Do names matter?
About 12 years ago I unsuccessfully attempted to change my first name from John to Kieffer. I won’t go into why my attempt was unsuccessful, but I will relay that Kieffer does survive as my “take-out” and “table reservation” name. My reason for wanting to change my name stems from my belief that my relatively common (maybe even bland) first name doesn’t accurately reflect my personality and my sense of identity. That leads to a very interesting question: how does your name effect how you are perceived by others and might it actually affect your personality?
Here are some interesting studies concerning the effects of one’s name:
TEACHERS – GRADES: In a study in the Journal of Educational Psychology, experienced teachers were asked to grade a set of paragraphs written by 10th graders entitled “What I Did Last Sunday.” Eight different paragraphs were used, all about average in quality. Attached to these essays were eight different names: Four were relatively normal,”desirable” names: Karen, Lisa, David, and Michael; the other four – well, judge for yourself: Bertha, Adelle, Hubert, and Elmer (I actually like the name Adelle). The names were attached to the papers at random so that, for example, one paper that was labeled as written by Bertha one time was attributed to Karen or Lisa at other times.
Bottom line? Although the teachers were given identical papers, with only the names being different, they gave significantly higher grades to the papers “written” by the students with the desirable names. Interestingly, when the same experiment was repeated with college students as the graders, the name effect did not occur. It was concluded that whereas the teachers had built up stereotyped expectations about children’s names, the college students–who had no teaching experience–did not have these expectations and so their grading was not biased.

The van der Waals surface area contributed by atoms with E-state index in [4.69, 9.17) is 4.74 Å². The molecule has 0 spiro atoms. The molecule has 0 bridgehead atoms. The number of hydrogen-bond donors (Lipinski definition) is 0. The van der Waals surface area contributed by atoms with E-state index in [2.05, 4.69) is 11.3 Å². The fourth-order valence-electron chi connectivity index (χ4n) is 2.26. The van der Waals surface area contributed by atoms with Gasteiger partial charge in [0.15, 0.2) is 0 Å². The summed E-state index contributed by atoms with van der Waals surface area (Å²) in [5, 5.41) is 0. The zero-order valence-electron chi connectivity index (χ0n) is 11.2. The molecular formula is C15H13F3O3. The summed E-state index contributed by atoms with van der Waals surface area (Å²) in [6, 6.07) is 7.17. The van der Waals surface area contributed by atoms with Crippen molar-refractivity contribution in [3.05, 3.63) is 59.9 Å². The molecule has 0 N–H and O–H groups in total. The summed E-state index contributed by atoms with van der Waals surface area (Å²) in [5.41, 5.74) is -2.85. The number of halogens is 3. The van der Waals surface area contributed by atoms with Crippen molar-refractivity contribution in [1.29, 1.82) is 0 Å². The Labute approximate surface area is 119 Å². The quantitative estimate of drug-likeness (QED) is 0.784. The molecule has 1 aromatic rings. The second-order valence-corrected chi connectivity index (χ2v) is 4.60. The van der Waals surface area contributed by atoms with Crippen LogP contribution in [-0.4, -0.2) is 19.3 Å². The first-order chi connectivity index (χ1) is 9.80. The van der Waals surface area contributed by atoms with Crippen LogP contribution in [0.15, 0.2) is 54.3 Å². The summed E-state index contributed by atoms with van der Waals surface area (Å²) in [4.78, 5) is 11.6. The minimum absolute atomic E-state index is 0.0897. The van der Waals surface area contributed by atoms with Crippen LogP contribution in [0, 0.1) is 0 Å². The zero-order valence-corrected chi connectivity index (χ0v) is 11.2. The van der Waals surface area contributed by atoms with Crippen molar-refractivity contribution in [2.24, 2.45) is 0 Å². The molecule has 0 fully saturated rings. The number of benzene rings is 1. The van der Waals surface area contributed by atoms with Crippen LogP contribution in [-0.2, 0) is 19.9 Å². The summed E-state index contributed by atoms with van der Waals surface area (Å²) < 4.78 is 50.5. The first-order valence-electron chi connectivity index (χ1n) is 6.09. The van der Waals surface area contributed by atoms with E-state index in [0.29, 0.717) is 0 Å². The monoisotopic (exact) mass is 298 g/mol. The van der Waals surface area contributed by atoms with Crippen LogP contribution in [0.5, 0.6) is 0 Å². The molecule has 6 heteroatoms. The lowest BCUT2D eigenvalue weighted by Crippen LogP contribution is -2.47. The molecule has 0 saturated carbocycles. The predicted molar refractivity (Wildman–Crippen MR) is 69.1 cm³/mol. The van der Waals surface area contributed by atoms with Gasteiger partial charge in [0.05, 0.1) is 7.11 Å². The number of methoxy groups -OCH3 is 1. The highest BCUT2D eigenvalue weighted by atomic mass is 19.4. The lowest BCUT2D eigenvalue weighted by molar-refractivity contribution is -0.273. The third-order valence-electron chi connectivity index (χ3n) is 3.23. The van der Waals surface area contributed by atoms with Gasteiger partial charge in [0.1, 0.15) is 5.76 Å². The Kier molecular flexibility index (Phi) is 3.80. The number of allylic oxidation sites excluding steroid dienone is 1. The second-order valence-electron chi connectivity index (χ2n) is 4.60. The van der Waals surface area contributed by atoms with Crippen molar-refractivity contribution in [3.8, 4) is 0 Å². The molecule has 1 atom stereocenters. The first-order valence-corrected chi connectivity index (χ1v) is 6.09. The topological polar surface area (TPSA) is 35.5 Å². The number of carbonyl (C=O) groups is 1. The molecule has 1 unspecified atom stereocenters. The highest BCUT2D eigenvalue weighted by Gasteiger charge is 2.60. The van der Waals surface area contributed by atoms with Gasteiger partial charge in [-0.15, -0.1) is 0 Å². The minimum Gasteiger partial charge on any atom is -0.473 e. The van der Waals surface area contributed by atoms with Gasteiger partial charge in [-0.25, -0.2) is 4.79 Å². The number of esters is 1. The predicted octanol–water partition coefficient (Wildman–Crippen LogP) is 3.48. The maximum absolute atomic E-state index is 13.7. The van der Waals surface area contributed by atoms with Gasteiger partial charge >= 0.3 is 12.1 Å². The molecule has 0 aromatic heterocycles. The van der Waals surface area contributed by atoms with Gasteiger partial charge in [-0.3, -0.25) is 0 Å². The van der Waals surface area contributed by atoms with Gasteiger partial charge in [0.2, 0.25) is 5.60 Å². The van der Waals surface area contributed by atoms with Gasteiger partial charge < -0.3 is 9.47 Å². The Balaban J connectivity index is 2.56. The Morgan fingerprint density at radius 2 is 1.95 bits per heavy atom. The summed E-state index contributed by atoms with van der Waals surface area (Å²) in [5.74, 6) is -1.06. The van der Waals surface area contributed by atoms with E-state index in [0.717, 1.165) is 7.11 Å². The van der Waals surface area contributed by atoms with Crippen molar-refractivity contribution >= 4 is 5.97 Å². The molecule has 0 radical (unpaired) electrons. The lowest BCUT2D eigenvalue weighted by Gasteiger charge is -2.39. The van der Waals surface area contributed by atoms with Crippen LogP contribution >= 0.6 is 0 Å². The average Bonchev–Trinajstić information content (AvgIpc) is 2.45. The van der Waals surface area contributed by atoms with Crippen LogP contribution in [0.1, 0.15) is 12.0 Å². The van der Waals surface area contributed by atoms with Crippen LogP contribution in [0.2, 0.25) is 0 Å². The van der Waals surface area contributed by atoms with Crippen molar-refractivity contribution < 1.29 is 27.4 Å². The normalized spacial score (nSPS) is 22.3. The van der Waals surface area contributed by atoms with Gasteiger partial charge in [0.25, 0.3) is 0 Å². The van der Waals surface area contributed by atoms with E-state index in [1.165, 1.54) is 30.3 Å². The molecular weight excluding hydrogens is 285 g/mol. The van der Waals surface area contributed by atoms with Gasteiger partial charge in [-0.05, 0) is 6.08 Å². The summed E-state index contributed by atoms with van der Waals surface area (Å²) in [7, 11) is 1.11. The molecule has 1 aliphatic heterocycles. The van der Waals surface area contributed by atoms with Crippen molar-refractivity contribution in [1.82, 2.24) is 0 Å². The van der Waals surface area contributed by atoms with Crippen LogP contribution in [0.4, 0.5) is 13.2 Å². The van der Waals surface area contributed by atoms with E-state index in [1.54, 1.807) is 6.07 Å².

TEST SCORES: In another study children with “desirable” first names scored higher on a standardized test of academic achievement. One possible interpretation is that teachers expect children with more popular names to do better and so, over time, those positive expectations translate into actual higher levels of achievement. In considering these studies, it’s important not to assume that teachers apply stereotypes anymore than anyone else. Teachers merely are easier to study because researchers can look at the grades they handed out. The same forces are probably at work in the average workplace as well as in the classroom.
FREAKANOMICS: In the book “Freakanomics” by Stephen Levitt and Steven Dubner there is a chapter entitled “Would a Roshanda by Any Other name Smell as Sweet?” In that chapter the authors examine the effects of having an ethnic sounding name and that person’s future economic prospects. The chapter discusses various studies concerning names and ability to be hired for various jobs, among other things. For example, Richard might get the interview and DeShawn, with the same resume, is often less likely to get the interview. The chapter found that one’s name can have a material effect on that person’s long-term economic prospects.